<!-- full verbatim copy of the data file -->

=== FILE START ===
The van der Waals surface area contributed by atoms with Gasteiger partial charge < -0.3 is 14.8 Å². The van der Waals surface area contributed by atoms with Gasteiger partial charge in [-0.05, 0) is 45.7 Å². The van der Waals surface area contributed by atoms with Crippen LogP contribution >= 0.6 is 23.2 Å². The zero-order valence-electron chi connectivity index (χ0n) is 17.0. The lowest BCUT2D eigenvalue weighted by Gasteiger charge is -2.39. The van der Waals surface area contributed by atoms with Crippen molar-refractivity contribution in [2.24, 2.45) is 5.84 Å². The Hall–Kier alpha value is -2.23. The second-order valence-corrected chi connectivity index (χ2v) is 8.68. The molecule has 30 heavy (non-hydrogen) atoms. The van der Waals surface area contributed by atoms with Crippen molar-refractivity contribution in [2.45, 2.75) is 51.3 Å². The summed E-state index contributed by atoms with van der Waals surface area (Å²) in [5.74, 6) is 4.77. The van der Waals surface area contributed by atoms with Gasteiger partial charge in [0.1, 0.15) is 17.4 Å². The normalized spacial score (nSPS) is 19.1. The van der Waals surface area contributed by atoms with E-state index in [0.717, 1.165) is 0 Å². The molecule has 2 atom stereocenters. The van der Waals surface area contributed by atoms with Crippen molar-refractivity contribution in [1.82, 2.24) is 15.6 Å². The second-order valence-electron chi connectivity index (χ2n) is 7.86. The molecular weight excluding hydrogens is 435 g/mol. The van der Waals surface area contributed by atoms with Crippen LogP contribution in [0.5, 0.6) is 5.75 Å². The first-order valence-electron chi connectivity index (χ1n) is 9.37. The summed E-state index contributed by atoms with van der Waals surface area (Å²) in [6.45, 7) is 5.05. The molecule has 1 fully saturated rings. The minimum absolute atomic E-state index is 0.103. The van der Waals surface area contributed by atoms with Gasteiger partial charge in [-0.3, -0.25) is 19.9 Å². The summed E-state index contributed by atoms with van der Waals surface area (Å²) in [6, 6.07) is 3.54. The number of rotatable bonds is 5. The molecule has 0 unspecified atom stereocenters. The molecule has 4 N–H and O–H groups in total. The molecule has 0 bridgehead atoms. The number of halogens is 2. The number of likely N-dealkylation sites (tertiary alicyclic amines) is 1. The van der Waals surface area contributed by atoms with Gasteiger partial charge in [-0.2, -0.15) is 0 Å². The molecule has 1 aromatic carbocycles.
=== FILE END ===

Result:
The van der Waals surface area contributed by atoms with Gasteiger partial charge < -0.3 is 14.8 Å². The van der Waals surface area contributed by atoms with Gasteiger partial charge in [-0.05, 0) is 45.7 Å². The van der Waals surface area contributed by atoms with Crippen LogP contribution >= 0.6 is 23.2 Å². The zero-order valence-electron chi connectivity index (χ0n) is 17.0. The lowest BCUT2D eigenvalue weighted by Gasteiger charge is -2.39. The van der Waals surface area contributed by atoms with Crippen molar-refractivity contribution in [2.24, 2.45) is 5.84 Å². The Hall–Kier alpha value is -2.23. The second-order valence-corrected chi connectivity index (χ2v) is 8.68. The molecule has 30 heavy (non-hydrogen) atoms. The van der Waals surface area contributed by atoms with Crippen molar-refractivity contribution in [2.45, 2.75) is 51.3 Å². The summed E-state index contributed by atoms with van der Waals surface area (Å²) in [5.74, 6) is 4.77. The van der Waals surface area contributed by atoms with Gasteiger partial charge in [0.1, 0.15) is 17.4 Å². The normalized spacial score (nSPS) is 19.1. The van der Waals surface area contributed by atoms with E-state index in [0.717, 1.165) is 0 Å². The molecule has 2 atom stereocenters. The van der Waals surface area contributed by atoms with Crippen molar-refractivity contribution in [1.82, 2.24) is 15.6 Å². The second-order valence-electron chi connectivity index (χ2n) is 7.86. The molecular weight excluding hydrogens is 435 g/mol. The van der Waals surface area contributed by atoms with Crippen LogP contribution in [0.5, 0.6) is 5.75 Å². The first-order valence-electron chi connectivity index (χ1n) is 9.37. The summed E-state index contributed by atoms with van der Waals surface area (Å²) in [6.45, 7) is 5.05. The molecule has 1 fully saturated rings. The minimum absolute atomic E-state index is 0.103. The van der Waals surface area contributed by atoms with Gasteiger partial charge in [-0.3, -0.25) is 19.9 Å². The summed E-state index contributed by atoms with van der Waals surface area (Å²) in [6, 6.07) is 3.54. The number of rotatable bonds is 5. The molecule has 0 unspecified atom stereocenters. The molecule has 4 N–H and O–H groups in total. The molecule has 0 bridgehead atoms. The number of halogens is 2. The number of likely N-dealkylation sites (tertiary alicyclic amines) is 1. The van der Waals surface area contributed by atoms with Gasteiger partial charge in [-0.2, -0.15) is 0 Å². The molecule has 1 aromatic carbocycles.